Sanlam 2018 Annual Results

7 March 2019


Sanlam’s 2018 annual results provides testimony to its resilience amid challenging operating conditions and negative investment markets

Sanlam today announced its operational results for the 12 months ended 31 December 2018. The Group made significant progress in strategic execution during 2018. This included the acquisition of the remaining 53% stake in SAHAM Finances, the largest transaction concluded in the Group’s 100-year history, and the approval by Sanlam shareholders of a package of Broad-based Black Economic Empowerment (B-BBEE) transactions that will position the Group well for accelerated growth in its South African home market.

Operational results for 2018 included 14% growth in the value of new life insurance business (VNB) on a consistent economic basis and more than R2 billion in positive experience variances, testimony to Sanlam’s resilience in difficult times.

The Group relies on its federal operating model and diversified profile in dealing with the challenging operating environment, negative investment markets and volatile currencies. Management continues to focus on growing existing operations and extracting value from recent corporate transactions to drive enhanced future growth.

The negative investment market returns and higher interest rates in a number of markets where the Group operates had a negative impact on growth in operating earnings and some other key performance indicators. This was aggravated by weak economic growth in South Africa and Namibia and internal currency devaluations in Angola, Nigeria and Zimbabwe.

Substantial growth in Santam’s operating earnings (net result from financial services) and satisfactory growth by Sanlam Emerging Markets (SEM) and Sanlam Corporate offset softer contributions from Sanlam Personal Finance (SPF) and Sanlam Investment Group (SIG).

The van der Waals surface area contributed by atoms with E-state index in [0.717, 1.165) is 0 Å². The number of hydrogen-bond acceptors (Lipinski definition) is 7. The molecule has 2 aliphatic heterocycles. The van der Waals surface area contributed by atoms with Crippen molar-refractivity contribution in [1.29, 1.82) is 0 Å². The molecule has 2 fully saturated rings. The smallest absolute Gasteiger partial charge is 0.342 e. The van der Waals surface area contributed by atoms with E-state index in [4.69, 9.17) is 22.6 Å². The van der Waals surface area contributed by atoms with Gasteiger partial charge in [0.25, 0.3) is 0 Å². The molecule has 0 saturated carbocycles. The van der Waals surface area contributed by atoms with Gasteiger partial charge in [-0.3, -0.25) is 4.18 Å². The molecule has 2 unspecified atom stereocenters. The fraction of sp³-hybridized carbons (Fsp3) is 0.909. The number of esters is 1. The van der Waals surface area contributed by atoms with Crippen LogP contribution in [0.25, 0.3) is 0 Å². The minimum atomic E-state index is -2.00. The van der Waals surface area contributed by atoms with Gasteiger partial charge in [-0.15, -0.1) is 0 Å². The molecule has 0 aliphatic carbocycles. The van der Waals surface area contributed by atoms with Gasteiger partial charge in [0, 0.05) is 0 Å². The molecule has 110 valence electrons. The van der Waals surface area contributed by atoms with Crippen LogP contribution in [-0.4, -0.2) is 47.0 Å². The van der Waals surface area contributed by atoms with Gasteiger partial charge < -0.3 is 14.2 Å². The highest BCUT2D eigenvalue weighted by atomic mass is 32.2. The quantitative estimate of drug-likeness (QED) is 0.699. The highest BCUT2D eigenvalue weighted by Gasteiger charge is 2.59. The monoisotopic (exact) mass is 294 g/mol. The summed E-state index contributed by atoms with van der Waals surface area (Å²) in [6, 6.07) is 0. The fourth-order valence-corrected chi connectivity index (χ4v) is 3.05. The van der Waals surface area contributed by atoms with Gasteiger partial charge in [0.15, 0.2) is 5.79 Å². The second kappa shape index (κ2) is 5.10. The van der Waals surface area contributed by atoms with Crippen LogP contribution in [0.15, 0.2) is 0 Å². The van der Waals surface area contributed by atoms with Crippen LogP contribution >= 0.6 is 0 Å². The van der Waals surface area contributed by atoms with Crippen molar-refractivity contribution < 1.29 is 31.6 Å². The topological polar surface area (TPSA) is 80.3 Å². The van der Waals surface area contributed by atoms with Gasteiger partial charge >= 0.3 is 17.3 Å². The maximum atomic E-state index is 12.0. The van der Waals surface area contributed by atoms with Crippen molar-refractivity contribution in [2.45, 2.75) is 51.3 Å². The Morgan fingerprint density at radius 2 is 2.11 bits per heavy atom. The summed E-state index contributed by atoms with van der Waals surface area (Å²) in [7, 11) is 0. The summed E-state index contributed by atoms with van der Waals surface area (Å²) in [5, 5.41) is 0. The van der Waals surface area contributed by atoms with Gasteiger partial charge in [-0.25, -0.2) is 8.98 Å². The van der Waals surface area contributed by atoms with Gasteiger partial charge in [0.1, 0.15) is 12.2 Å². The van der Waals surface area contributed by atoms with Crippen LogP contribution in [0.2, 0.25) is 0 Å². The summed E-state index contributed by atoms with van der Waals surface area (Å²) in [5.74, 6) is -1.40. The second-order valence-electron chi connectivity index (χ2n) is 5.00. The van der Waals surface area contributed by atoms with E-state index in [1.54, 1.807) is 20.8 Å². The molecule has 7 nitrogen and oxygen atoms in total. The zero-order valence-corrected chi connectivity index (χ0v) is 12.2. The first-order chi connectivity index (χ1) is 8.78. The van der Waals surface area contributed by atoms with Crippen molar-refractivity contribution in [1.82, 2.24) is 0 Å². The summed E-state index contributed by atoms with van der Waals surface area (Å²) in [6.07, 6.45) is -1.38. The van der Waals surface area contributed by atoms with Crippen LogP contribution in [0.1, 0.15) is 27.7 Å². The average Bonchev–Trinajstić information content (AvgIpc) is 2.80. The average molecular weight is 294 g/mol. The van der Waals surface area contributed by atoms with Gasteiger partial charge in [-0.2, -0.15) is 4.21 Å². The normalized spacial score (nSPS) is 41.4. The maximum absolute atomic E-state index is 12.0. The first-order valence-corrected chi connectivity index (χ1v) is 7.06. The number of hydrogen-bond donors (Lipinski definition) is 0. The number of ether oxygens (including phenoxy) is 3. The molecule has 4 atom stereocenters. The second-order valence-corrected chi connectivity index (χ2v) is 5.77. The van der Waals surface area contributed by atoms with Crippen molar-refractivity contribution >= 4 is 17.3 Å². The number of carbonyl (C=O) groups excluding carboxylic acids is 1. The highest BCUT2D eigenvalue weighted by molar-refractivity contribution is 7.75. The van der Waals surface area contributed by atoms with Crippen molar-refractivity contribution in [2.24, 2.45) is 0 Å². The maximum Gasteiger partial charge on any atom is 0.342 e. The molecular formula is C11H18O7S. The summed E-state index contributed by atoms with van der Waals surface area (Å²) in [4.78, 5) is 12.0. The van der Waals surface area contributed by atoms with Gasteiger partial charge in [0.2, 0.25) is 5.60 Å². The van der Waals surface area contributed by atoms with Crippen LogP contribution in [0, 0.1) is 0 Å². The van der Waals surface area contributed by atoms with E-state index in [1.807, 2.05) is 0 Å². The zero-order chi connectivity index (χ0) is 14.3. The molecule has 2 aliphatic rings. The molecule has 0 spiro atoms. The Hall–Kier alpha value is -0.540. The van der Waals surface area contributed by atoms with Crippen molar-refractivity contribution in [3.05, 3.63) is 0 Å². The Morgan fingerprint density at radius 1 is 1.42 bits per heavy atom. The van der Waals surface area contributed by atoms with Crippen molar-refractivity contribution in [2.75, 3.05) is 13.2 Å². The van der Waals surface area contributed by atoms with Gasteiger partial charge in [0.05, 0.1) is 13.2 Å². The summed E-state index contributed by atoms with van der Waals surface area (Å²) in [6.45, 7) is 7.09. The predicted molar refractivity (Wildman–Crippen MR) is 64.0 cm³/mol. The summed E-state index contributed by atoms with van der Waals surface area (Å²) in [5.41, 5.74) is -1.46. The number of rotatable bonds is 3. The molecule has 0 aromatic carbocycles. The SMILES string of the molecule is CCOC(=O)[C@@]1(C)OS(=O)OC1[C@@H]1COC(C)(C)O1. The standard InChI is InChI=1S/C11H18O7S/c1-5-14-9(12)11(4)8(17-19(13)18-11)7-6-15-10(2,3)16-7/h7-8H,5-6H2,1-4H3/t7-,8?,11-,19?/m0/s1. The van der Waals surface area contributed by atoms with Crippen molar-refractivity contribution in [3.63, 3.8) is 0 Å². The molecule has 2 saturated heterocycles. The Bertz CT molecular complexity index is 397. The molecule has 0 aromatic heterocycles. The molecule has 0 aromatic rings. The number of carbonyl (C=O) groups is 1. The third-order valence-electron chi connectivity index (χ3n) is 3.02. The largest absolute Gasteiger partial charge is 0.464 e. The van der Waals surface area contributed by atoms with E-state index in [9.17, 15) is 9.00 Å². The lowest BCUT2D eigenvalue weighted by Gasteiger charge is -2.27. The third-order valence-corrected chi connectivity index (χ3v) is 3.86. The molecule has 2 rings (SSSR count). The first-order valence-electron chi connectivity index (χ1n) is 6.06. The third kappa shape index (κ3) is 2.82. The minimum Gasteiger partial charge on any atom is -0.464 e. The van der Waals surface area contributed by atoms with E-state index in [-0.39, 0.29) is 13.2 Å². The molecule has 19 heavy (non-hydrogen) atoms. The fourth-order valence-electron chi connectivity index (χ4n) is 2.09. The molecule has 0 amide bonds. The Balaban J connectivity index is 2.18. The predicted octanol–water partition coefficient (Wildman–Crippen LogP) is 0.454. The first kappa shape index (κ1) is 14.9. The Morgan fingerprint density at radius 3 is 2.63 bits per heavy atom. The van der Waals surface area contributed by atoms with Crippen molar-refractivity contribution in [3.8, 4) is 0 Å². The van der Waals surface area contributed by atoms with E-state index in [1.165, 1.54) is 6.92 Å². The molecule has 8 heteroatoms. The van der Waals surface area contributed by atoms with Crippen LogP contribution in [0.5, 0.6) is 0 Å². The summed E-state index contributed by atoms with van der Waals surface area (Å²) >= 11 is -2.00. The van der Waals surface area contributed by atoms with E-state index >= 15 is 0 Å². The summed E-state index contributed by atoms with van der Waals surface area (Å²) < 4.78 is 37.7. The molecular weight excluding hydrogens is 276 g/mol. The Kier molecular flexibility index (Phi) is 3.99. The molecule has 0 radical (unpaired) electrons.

Key features of the 2018 annual results include:

Net result from financial services increased by 4% compared to the same period in 2017;

Net value of new covered business up 8% to R2 billion (up 14% on a consistent economic basis);

Net fund inflows of R42 billion compared to R37 billion in 2017;

Adjusted Return on Group Equity Value per share of 19.4% exceeded the target of 13.0%; and

Dividend per share of 312 cents, up 8%.

Sanlam Group Chief Executive Officer, Mr Ian Kirk said: “We are satisfied with our performance in a challenging operating environment. We will continue to focus on managing operations prudently and diligently executing on our strategy to deliver sustainable value to all our stakeholders. The integration of SAHAM Finances is progressing well. In addition, Sanlam shareholders approved the package of B-BBEE transactions, including an equity raising, at the extraordinary general meeting held on 12 December 2018. Our plan to implement these transactions this year remains on track.”